The last poem that appeared on Syrian poet Derar Soltan’s Facebook page came on March 22, 2014. He wrote three more posts after that, the last on April 14. But his whereabouts are since unknown. The poem, which speaks grimly to the three years of Syrian revolution, slaughter, and civil conflict, nonetheless ends with a fierce embrace of life.
Three years have passed, and you have to be ecstatic whenever you live to see another day. Whenever you tear off impatiently another page from the calendar, and then begin to contemplate the new wrinkles in your face and check the expiration date of your heart that resembles a cemetery for rent, you have to smile and be extremely courteous and handsome so that the shot will be suitable for the coming story of your death, because our reputation is at stake, and the world will not feature our recurrent, boring death on its screens.
Three years and the daylight still attacks you like a rabid dog whenever it sniffs the smell of your fear and despair, oozing from the pores of your pale face, drooping like lowered flags at the gates of a plague-stricken city.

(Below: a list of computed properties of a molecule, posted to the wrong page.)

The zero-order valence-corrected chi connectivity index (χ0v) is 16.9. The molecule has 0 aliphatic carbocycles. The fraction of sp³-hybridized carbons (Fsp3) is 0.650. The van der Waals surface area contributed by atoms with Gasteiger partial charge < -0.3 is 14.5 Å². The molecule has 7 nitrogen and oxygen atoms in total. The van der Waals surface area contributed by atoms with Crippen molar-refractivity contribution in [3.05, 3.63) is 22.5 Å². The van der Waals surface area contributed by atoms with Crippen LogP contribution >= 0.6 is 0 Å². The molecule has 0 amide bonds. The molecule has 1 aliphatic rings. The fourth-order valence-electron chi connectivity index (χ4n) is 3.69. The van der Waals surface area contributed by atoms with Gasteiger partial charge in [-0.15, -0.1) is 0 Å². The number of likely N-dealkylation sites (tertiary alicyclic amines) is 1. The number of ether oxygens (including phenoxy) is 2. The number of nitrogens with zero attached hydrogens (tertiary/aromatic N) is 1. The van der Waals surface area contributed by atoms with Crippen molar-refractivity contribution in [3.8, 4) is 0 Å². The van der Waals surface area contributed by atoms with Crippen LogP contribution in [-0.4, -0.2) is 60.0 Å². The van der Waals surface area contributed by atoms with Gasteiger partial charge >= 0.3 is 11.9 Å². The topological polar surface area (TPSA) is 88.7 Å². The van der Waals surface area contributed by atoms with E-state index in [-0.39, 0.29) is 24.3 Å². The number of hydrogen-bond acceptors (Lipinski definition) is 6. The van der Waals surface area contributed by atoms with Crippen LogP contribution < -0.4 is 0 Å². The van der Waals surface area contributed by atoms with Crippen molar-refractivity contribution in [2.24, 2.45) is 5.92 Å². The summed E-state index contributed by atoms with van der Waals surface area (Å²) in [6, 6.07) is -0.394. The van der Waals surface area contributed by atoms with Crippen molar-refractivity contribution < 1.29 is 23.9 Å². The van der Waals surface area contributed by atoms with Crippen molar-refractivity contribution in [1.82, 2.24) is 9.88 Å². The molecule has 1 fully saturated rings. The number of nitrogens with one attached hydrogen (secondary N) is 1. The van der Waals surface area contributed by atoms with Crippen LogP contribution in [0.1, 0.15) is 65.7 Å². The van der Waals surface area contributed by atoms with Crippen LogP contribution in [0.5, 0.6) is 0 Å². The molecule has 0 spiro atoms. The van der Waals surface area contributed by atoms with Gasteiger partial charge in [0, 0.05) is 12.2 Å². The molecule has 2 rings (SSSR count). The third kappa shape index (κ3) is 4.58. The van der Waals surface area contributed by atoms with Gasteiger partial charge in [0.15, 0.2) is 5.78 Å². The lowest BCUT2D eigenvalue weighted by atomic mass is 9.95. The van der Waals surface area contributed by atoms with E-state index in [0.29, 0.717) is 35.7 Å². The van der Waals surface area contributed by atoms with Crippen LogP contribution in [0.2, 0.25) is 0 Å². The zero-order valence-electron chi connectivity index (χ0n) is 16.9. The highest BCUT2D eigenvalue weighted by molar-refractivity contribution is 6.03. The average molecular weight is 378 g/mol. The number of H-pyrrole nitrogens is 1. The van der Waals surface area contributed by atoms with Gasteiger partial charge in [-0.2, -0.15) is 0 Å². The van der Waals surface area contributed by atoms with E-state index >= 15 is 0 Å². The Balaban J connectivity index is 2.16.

Three years have been enough for all of us to die in a million ways, each his own desirable death. A death that we cross over and read reluctantly like an official gazette. A death that shadows us and sleeps with us in our beds like a frigid whore who couldn’t care less about all your fires and is only concerned with keeping time. A death that we chew and chop just as we chop our laughs into small pieces and crumbs the size of our dreams and wishes which we darn all night long.
Three years have been enough to feel on our faces all the slaps and shoes of the world, but have not been enough for us, we the dead under the ruins, the hunger and the siege, in displacement and exile, to learn to talk to each other without brandishing knives and whooping like fire-worshipping tribes that view death as no more than a bad practical joke.
After three years, and despite all the bitterness and pain, we are still waiting to raise a glass to you, beautiful revolution, even with what’s left of our capacity for joy.
Source Arab Literature Blog